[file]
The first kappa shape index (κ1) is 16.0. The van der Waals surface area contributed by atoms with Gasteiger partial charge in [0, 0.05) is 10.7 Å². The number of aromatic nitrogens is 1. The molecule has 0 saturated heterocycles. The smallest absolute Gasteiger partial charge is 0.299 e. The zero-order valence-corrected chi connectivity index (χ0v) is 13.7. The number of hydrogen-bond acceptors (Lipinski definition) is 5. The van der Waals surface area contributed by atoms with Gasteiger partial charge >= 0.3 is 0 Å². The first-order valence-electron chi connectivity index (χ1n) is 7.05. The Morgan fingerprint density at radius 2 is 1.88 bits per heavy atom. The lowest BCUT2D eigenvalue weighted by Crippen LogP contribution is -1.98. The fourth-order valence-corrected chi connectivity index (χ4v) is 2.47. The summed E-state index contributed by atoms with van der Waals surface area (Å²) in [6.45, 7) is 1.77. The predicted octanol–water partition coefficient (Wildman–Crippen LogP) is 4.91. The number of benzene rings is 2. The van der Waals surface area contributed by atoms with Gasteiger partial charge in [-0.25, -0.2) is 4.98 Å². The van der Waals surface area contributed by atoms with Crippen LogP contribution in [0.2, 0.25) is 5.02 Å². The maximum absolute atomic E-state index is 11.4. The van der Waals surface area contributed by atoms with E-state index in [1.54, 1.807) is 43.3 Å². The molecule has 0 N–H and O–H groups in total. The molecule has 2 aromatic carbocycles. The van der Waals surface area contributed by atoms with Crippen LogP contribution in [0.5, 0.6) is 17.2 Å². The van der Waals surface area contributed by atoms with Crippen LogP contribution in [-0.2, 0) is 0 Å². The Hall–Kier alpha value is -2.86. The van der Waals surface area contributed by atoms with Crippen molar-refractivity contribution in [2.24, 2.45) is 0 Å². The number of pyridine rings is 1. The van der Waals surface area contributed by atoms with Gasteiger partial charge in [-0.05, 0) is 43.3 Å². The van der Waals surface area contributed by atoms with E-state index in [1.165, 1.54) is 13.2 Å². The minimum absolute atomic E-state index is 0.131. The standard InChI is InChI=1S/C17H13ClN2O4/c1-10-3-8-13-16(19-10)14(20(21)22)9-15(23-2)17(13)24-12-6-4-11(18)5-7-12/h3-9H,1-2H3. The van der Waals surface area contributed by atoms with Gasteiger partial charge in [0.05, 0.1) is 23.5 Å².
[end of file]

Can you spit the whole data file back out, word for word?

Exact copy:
The first kappa shape index (κ1) is 16.0. The van der Waals surface area contributed by atoms with Gasteiger partial charge in [0, 0.05) is 10.7 Å². The number of aromatic nitrogens is 1. The molecule has 0 saturated heterocycles. The smallest absolute Gasteiger partial charge is 0.299 e. The zero-order valence-corrected chi connectivity index (χ0v) is 13.7. The number of hydrogen-bond acceptors (Lipinski definition) is 5. The van der Waals surface area contributed by atoms with Gasteiger partial charge >= 0.3 is 0 Å². The first-order valence-electron chi connectivity index (χ1n) is 7.05. The Morgan fingerprint density at radius 2 is 1.88 bits per heavy atom. The lowest BCUT2D eigenvalue weighted by Crippen LogP contribution is -1.98. The fourth-order valence-corrected chi connectivity index (χ4v) is 2.47. The summed E-state index contributed by atoms with van der Waals surface area (Å²) in [6.45, 7) is 1.77. The predicted octanol–water partition coefficient (Wildman–Crippen LogP) is 4.91. The number of benzene rings is 2. The van der Waals surface area contributed by atoms with Gasteiger partial charge in [-0.25, -0.2) is 4.98 Å². The van der Waals surface area contributed by atoms with Crippen LogP contribution in [0.2, 0.25) is 5.02 Å². The maximum absolute atomic E-state index is 11.4. The van der Waals surface area contributed by atoms with E-state index in [1.54, 1.807) is 43.3 Å². The molecule has 0 N–H and O–H groups in total. The molecule has 2 aromatic carbocycles. The van der Waals surface area contributed by atoms with Crippen LogP contribution in [0.5, 0.6) is 17.2 Å². The van der Waals surface area contributed by atoms with Crippen LogP contribution in [-0.2, 0) is 0 Å². The Hall–Kier alpha value is -2.86. The van der Waals surface area contributed by atoms with Crippen molar-refractivity contribution in [2.24, 2.45) is 0 Å². The number of pyridine rings is 1. The van der Waals surface area contributed by atoms with Gasteiger partial charge in [-0.05, 0) is 43.3 Å². The van der Waals surface area contributed by atoms with E-state index in [1.165, 1.54) is 13.2 Å². The minimum absolute atomic E-state index is 0.131. The standard InChI is InChI=1S/C17H13ClN2O4/c1-10-3-8-13-16(19-10)14(20(21)22)9-15(23-2)17(13)24-12-6-4-11(18)5-7-12/h3-9H,1-2H3. The van der Waals surface area contributed by atoms with Gasteiger partial charge in [0.05, 0.1) is 23.5 Å².